Monday, December 15, 2014

202: Selling Art Online

Saturday I received a call from an art collector and sold a painting he had seen on this blog. Although I consistently sell paintings via my traditional gallery this was the first painting I've sold via the internet. Many assume I have a thriving online art business since this blog has had over one million visits. I have received benefits that transcend finances but I remain astonished at how difficult it is to turn online presence into monetary success.

At my recent opening Alpine Art gallery director Susan Bohmholdt told me that several of her abstract artists are posting via Instagram and selling their work. She showed me how to set up an account, emailed me a montage of my work composed on her phone, and within minutes I had an Instagram image–with hashtags–that represented my work in a positive and extremely sharable way.

Later I downloaded some montage apps for my phone and began creating Instagram images. I have to admit I found this visual approach very appealing and harmonious with how most artists think.

Coincidentally I had been considering creating an account with Saatchi Art–one of the more prestigious art sellers online (read more about them here). I created an account, posted four images, and began my online sales efforts. Time will tell if this is an effective strategy. Intuition tells me there are many missing ingredients to this business model that are yet to be discovered. If you like what you see at my Saatchi site please click the heart button.

There are many positive aspects to the Saatchi site. But in many ways it still seems like an awkward way for collectors and artists to connect. Let me know what you think of the site.

UPDATE: I saw this ad in an unrelated page. I'm not sure if it was targeted or if Saatchi is actually randomly advertising images from its site. The latter scenario would mean Saatchi is truly interested in leveling the playing field for artists. The image below is a screen capture and is not clickable like the original banner.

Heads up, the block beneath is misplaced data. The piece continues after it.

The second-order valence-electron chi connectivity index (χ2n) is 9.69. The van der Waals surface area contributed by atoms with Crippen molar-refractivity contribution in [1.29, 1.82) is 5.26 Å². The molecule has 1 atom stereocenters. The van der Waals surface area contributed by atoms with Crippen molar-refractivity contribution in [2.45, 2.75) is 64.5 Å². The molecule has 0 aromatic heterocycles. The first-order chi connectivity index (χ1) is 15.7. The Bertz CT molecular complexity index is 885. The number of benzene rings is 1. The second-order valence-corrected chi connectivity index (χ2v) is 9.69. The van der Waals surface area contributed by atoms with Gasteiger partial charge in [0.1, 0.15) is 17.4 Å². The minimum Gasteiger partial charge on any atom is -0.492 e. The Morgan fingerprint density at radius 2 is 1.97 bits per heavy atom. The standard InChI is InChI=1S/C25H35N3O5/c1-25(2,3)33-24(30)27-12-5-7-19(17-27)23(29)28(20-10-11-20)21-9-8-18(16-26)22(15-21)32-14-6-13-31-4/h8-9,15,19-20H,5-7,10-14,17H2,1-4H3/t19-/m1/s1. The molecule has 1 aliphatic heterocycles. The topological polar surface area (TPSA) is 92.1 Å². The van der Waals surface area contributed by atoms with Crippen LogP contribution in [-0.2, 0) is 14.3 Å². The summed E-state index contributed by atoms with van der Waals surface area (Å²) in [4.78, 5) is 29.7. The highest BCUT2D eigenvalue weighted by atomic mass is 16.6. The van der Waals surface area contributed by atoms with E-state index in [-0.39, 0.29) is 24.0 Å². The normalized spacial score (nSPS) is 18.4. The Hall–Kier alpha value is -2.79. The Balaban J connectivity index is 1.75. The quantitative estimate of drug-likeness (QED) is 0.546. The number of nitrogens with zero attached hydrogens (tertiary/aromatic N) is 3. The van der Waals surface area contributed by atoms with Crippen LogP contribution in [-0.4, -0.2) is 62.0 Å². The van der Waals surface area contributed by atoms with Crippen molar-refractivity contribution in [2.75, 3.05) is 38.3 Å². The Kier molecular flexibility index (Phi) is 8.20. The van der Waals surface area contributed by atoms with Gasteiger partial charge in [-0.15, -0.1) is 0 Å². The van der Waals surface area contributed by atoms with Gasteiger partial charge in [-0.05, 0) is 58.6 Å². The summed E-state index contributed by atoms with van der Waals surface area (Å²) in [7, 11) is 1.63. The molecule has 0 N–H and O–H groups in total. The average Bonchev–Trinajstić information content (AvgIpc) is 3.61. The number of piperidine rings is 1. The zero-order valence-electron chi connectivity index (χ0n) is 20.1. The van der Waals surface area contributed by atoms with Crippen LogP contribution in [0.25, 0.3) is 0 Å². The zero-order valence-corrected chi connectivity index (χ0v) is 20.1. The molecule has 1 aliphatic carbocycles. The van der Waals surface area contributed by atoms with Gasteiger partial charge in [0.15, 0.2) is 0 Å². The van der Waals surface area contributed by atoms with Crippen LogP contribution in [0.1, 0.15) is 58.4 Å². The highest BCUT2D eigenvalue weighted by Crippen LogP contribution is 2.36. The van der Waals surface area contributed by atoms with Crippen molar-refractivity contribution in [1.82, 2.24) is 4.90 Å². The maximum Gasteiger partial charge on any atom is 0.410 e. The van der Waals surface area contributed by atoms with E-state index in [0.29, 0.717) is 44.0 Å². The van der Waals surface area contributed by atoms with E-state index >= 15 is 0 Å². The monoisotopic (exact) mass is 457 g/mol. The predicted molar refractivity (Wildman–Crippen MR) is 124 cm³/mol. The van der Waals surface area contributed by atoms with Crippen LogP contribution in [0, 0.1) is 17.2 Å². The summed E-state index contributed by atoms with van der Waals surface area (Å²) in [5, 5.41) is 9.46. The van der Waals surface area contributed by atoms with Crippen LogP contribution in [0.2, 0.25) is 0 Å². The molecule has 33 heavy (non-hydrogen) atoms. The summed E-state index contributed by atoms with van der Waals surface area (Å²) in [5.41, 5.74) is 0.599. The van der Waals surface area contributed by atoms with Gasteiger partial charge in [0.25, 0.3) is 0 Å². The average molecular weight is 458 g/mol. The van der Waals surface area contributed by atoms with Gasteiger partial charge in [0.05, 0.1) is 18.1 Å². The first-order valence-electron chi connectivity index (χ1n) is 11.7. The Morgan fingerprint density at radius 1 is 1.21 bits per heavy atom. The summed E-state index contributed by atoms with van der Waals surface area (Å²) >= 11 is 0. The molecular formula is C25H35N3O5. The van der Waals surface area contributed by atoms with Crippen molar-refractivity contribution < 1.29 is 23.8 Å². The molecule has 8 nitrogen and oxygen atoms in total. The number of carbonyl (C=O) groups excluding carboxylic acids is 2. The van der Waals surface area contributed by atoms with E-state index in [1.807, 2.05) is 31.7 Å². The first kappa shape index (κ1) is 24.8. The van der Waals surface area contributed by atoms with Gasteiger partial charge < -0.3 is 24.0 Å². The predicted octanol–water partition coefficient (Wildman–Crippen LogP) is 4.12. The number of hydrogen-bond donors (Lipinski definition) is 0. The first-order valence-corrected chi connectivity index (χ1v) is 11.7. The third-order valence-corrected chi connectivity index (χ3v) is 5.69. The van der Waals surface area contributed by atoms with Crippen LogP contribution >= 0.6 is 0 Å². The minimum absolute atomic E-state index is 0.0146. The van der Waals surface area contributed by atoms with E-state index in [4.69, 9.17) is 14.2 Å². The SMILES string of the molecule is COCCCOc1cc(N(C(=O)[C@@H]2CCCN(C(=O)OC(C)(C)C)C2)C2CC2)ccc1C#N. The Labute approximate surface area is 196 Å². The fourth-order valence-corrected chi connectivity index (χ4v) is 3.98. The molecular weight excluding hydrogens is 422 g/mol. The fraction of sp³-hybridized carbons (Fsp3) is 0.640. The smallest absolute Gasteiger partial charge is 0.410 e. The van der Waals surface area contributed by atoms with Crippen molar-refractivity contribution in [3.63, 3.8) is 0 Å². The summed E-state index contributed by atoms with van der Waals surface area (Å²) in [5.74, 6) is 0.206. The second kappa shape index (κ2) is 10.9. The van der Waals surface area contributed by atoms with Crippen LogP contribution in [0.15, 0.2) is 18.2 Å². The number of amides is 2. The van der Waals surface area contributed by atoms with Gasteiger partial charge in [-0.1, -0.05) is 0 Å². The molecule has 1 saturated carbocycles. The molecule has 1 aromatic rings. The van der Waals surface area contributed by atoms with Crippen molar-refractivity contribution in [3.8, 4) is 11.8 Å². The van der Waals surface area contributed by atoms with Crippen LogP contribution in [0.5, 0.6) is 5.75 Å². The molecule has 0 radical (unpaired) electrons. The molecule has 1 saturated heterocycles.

Brad Teare–December 2014


  1. Hi Brad:

    I'm glad you continue to try new venues for sales, including instagram. I'm also glad you share your thoughts on what you are trying to do in order to increase your sales. So many artists are so selfish in that way. I think they are afraid that if they help others understand what they are doing to specifically drive sales might detract from their sales somehow. I don't get it.

    I have been doing some paintings that I thought would appeal to others, rather than what would appeal to me. They've definitely found appeal. Colorful pictures of songbirds, kids at the beach, flowers. Simple. Accessible. But in the end, they really didn't result in any sales.

    I will be going back to my regular motifs. NOt that I think that what I've done is a bad idea. It has gotten some good likes and appreciation from folks. but I think I'd rather make paintings that I enjoy, while painting the occassional gift painting for someone else. These birds and flowers and such are just to syrupy for my own personal tastes and I need a good landscape to clean out the excess sugar sweetness!

    I hope I'm wrong, but I think the art market is over-saturated. But I do know it's still possible to sell and make money. You just have to try to fight for it as you are doing, trying different venues, mixing things up, and be persistent.

    I wish you the best of success, and I"m proud to read along here as you share your story.